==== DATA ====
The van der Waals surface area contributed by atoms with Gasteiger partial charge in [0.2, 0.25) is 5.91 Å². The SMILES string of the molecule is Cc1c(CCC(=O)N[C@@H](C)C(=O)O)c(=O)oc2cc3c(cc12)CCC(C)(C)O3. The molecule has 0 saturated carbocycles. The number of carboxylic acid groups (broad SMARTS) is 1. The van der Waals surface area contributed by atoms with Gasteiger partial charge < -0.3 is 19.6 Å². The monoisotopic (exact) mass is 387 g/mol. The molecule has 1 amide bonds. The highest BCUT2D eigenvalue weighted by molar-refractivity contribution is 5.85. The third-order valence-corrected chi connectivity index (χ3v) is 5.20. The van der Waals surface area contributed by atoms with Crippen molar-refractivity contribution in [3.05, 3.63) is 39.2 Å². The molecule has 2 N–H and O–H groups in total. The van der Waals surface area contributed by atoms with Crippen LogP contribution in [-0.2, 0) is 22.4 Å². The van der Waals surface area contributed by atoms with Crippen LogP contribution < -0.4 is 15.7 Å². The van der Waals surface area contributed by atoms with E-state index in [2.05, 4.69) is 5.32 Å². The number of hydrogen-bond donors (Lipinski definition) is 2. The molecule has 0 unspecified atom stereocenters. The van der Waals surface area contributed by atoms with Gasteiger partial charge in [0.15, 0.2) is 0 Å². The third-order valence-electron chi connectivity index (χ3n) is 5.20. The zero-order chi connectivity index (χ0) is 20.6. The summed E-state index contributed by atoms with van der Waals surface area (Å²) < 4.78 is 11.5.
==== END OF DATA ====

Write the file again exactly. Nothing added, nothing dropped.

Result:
The van der Waals surface area contributed by atoms with Gasteiger partial charge in [0.2, 0.25) is 5.91 Å². The SMILES string of the molecule is Cc1c(CCC(=O)N[C@@H](C)C(=O)O)c(=O)oc2cc3c(cc12)CCC(C)(C)O3. The molecule has 0 saturated carbocycles. The number of carboxylic acid groups (broad SMARTS) is 1. The van der Waals surface area contributed by atoms with Gasteiger partial charge < -0.3 is 19.6 Å². The monoisotopic (exact) mass is 387 g/mol. The molecule has 1 amide bonds. The highest BCUT2D eigenvalue weighted by molar-refractivity contribution is 5.85. The third-order valence-corrected chi connectivity index (χ3v) is 5.20. The van der Waals surface area contributed by atoms with Crippen molar-refractivity contribution in [3.05, 3.63) is 39.2 Å². The molecule has 2 N–H and O–H groups in total. The van der Waals surface area contributed by atoms with Crippen LogP contribution in [-0.2, 0) is 22.4 Å². The van der Waals surface area contributed by atoms with Crippen LogP contribution < -0.4 is 15.7 Å². The van der Waals surface area contributed by atoms with E-state index in [2.05, 4.69) is 5.32 Å². The number of hydrogen-bond donors (Lipinski definition) is 2. The molecule has 0 unspecified atom stereocenters. The van der Waals surface area contributed by atoms with Gasteiger partial charge in [0.15, 0.2) is 0 Å². The third-order valence-electron chi connectivity index (χ3n) is 5.20. The zero-order chi connectivity index (χ0) is 20.6. The summed E-state index contributed by atoms with van der Waals surface area (Å²) < 4.78 is 11.5.